Sunday, October 19, 2008

Lucy's Legacy

On Sunday we planned to go see Lucy's Legacy at the Pacific Science Center. On the way we passed the Seattle Center and there was a Turkish Cultural Festival going on there. I was hoping we could get some Turkish food as snacks before proceeding to the Science Center, but there was none there. We had fish and chips instead. There was however Turkish dancing which we watched a bit of.

I took some photos, but they did not turn out well, not enough light. According to the program, we had already missed the Whirling Dervishes (which I would have loved to have seen) and the Belly Dancing (which Dave would have liked). We proceeded on to the Pacific Science Center.

You're not allowed to take photos in the exhibit, so instead I am showing the Space Needle which we passed on the way to the Science Center, and the towers at the entrance to the Science Center.

Lucy is the name given to an ancient hominid fossil skeleton found in Ethiopia. Her official Latin name is Australopithecus afarensis, it means "southern ape of Afar" (Afar is the nearest Ethiopian town to where her bones were found). One skeleton is not much to make a full exhibit out of, so the display is fleshed out with a history of Ethiopia and some background on the evolution of hominids.

Ethiopia, in brief

The part of the exhibit about Ethiopia itself is rather interesting. Ethiopians trace their history back to Solomon. The last emperor of Ethiopia, Haile Selassie, is considered to be the last of Solomon's line, via the Queen of Sheba. Whether this is actually true or not is another question, but Ethiopian has certainly been ruled by a long line of emperors from several centuries BCE. Back in the nineteenth century (CE), when European countries were carving up Africa into colonial empires, Ethiopia (then known as Abyssinia) was the only country that maintained its independence. All of the rest of the African continent was divvied up amongst various European colonial powers.

Italy tried to claim Ethiopia by a rather devious method: they signed a trade treaty with the emperor of Ethiopia but two copies of the treaty were prepared, one in the Ethiopian language and one in Italian, and they were worded differently. The Italian version called Ethiopia a "protectorate" of Italy, the Ethiopian one did not. When the Ethiopian emperor Menelik found out about the discrepancy, he called on the Italians to fix it, the Italians refused, and the upshot was that Italy sent an invasion force into Ethiopia. The Italians were beaten soundly by the Ethiopians at Adwa in 1896. This battle is celebrated in a mural showing ranks of Ethiopian soldiers and royalty on one side, and numerous Italian body parts on the other.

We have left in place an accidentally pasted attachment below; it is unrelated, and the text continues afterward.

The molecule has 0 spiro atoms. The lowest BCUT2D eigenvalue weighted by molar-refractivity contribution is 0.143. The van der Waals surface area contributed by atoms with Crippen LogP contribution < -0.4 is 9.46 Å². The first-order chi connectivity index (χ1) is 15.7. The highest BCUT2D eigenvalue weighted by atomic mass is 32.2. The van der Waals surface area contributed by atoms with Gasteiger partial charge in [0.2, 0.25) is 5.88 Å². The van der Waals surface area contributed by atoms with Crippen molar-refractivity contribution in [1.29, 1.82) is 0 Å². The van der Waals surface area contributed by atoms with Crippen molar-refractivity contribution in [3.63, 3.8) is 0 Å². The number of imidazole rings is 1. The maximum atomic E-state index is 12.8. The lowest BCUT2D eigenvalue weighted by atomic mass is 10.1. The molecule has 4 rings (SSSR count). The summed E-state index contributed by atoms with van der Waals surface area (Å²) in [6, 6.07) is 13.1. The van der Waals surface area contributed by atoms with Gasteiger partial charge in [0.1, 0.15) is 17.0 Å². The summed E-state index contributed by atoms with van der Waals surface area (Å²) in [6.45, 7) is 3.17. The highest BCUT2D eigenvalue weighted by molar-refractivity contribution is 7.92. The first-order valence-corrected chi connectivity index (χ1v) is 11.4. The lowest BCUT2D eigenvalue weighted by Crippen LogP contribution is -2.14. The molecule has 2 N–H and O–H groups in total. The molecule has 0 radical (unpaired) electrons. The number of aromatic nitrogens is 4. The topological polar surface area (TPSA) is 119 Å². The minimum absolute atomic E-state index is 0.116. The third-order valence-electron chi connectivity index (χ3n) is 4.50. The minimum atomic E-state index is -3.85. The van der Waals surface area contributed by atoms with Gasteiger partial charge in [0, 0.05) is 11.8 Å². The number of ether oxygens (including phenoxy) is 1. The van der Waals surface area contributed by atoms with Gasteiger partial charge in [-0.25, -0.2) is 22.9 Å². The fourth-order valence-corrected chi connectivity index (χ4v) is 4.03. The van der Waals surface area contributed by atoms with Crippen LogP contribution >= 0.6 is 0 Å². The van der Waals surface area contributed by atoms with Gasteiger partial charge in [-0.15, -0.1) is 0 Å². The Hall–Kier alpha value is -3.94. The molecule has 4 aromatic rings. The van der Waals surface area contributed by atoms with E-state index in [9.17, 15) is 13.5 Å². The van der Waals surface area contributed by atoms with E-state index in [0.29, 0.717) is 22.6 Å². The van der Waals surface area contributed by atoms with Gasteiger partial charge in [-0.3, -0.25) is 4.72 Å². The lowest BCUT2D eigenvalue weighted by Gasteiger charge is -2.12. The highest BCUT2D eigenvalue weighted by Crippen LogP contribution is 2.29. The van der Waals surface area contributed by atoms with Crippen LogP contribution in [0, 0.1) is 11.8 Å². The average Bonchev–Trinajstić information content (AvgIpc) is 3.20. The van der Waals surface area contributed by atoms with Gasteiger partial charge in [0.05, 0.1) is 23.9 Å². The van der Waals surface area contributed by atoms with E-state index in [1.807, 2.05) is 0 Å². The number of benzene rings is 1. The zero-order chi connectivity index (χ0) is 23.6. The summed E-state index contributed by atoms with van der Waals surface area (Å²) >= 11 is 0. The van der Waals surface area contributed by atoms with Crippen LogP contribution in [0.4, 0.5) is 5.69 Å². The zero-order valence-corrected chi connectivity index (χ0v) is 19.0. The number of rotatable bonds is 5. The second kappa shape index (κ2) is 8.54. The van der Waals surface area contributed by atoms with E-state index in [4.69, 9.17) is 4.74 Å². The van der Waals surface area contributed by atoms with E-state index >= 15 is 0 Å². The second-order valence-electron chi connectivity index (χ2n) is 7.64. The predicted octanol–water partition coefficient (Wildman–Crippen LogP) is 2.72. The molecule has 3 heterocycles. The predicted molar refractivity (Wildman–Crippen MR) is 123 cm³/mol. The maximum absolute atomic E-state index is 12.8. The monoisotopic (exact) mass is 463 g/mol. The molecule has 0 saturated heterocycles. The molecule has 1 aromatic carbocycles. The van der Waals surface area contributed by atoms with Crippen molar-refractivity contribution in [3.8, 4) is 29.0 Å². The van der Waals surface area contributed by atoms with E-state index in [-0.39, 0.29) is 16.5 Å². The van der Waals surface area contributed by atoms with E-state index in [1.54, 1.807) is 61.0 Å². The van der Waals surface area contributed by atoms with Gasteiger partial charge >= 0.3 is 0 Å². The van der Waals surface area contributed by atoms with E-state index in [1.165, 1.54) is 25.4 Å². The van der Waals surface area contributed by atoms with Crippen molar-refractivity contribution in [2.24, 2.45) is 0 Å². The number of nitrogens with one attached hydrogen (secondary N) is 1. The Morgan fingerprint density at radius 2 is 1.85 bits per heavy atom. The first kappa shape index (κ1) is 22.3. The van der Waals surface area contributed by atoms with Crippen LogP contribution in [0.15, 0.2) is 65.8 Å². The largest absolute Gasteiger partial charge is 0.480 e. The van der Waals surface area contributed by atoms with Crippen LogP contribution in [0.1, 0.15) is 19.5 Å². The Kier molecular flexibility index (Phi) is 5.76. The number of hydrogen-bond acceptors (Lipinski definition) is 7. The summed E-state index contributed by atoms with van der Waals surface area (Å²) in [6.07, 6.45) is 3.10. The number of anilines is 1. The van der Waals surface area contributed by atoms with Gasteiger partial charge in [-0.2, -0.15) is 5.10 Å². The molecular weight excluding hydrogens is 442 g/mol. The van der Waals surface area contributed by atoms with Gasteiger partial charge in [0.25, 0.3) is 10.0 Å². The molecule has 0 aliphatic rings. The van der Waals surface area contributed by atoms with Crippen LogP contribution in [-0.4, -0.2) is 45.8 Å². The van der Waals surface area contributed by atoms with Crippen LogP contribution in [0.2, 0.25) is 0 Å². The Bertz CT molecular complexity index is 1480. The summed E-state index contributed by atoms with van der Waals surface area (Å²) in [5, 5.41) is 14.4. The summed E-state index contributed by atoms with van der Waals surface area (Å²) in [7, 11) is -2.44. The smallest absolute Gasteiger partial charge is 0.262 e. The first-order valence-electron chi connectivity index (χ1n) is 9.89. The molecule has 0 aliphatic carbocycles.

Later, in the lead-up to World War II, Mussolini invaded Ethiopia and carried off many archaeological treasures, including a Stela erected in honour of the Queen of Sheba (Ethiopians assert that she was from there, other sources place her in Yemen). He also used chemical warfare against the Ethiopians, sending in planes that sprayed toxic chemicals on people and crops. Emperor Haile Selassie complained to the League of Nations but he was ignored. Italy and Germany went on to invade and occupy most of Europe and northern Africa shortly thereafter.

Ethiopia is home to strong Jewish, Orthodox Christian and Muslim traditions, the Jewish population dating itself as far back as the time of King Solomon and perhaps earlier. However today they have largely relocated to Israel. The Christian church in Ethiopia has been isolated from both the Catholic and Orthodox traditions of Europe and the Middle East, it is an entirely separate branch of Christianity that still practices rites of the earliest Christian churches.

Lucy, herself

At the very end of the display you get to see the skeleton and a model of what Lucy might have looked like in real life. She stands less than four feet high and appears to be faintly smiling. Her fossil remains were discovered in 1974, the same year that Emperor Haile Selassie was deposed. This discovery is considered pivotal because it answered the question, which came first, bipedalism or large brains. It turns out that Lucy had a brain the size of a modern chimpanzee but walked upright like a modern human. She is considered to be an ape and not a hominid, but there is strong reason to believe that hominids developed from her species.

Lucy represents the first ape that walked fully erect on two feet. Most apes either swing from tree branches or "knuckle-walk" on all fours. They can walk short distances on two feet, but it is awkward and not their preferred method of walking. Lucy was built to walk upright, she would have preferred this over knuckle-walking.

In the final display area of the exhibit is the actual skeleton, a model of what Lucy might have looked like, and a panoramic mural depicting some of Lucy's ancestors and descendents. At one end are great apes and at the other end are humans.

A couple of interesting things about this mural, the different species are somewhat mixed together because in all likelihood they overlapped each other's ranges in time and space, and the humans are brown. How many depictions of the evolution of humans have you seen that show hairy black-eyed brown apes at one end and blond blue-eyed white humans at the other? It was refreshing to see distinctively African facial features on the modern humans.

1 comment:

Barbara Anne said...

Hi Anne! How interesting! I remember Lucy and where she was discovered by the Leakys. I didn't know this history of the devious Italians of that day and enjoyed reading it all.

You mention of the Turkish Festival reminded me of our cresting a hill in Baltimore to land in an Irish Festival years ago!

You do have the most fun! Hugs!!!